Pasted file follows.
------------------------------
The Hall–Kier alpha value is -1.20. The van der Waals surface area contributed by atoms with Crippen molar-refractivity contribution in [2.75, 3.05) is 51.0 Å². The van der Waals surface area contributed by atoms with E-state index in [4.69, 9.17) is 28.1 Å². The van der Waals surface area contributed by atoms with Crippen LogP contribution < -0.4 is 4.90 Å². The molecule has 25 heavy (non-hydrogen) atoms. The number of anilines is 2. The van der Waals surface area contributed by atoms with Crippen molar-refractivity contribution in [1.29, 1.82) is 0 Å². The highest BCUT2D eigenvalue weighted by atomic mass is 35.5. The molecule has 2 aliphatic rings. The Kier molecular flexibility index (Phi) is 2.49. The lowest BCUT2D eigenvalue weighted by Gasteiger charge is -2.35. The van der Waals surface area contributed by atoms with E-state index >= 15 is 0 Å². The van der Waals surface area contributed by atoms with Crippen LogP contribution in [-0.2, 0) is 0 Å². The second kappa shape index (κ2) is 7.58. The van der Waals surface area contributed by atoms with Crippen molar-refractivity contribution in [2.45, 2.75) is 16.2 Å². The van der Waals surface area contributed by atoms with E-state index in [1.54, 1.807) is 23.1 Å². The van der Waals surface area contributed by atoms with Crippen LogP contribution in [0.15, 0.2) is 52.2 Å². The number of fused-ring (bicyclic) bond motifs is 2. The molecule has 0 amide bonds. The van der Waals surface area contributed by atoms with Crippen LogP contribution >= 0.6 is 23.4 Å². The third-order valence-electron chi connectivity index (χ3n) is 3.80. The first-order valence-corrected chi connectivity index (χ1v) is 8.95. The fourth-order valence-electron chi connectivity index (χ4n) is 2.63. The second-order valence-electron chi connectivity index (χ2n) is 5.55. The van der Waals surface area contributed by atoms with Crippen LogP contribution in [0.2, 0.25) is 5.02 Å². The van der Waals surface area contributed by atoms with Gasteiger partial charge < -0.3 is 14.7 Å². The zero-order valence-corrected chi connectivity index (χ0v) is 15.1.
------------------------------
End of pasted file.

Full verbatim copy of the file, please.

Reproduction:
The Hall–Kier alpha value is -1.20. The van der Waals surface area contributed by atoms with Crippen molar-refractivity contribution in [2.75, 3.05) is 51.0 Å². The van der Waals surface area contributed by atoms with E-state index in [4.69, 9.17) is 28.1 Å². The van der Waals surface area contributed by atoms with Crippen LogP contribution < -0.4 is 4.90 Å². The molecule has 25 heavy (non-hydrogen) atoms. The number of anilines is 2. The van der Waals surface area contributed by atoms with Crippen molar-refractivity contribution in [1.29, 1.82) is 0 Å². The highest BCUT2D eigenvalue weighted by atomic mass is 35.5. The molecule has 2 aliphatic rings. The Kier molecular flexibility index (Phi) is 2.49. The lowest BCUT2D eigenvalue weighted by Gasteiger charge is -2.35. The van der Waals surface area contributed by atoms with E-state index >= 15 is 0 Å². The van der Waals surface area contributed by atoms with Crippen LogP contribution in [-0.2, 0) is 0 Å². The second kappa shape index (κ2) is 7.58. The van der Waals surface area contributed by atoms with Crippen molar-refractivity contribution in [2.45, 2.75) is 16.2 Å². The van der Waals surface area contributed by atoms with E-state index in [1.54, 1.807) is 23.1 Å². The van der Waals surface area contributed by atoms with Crippen LogP contribution in [0.15, 0.2) is 52.2 Å². The number of fused-ring (bicyclic) bond motifs is 2. The molecule has 0 amide bonds. The van der Waals surface area contributed by atoms with Crippen LogP contribution >= 0.6 is 23.4 Å². The third-order valence-electron chi connectivity index (χ3n) is 3.80. The first-order valence-corrected chi connectivity index (χ1v) is 8.95. The fourth-order valence-electron chi connectivity index (χ4n) is 2.63. The second-order valence-electron chi connectivity index (χ2n) is 5.55. The van der Waals surface area contributed by atoms with Crippen LogP contribution in [0.2, 0.25) is 5.02 Å². The van der Waals surface area contributed by atoms with Gasteiger partial charge < -0.3 is 14.7 Å². The zero-order valence-corrected chi connectivity index (χ0v) is 15.1.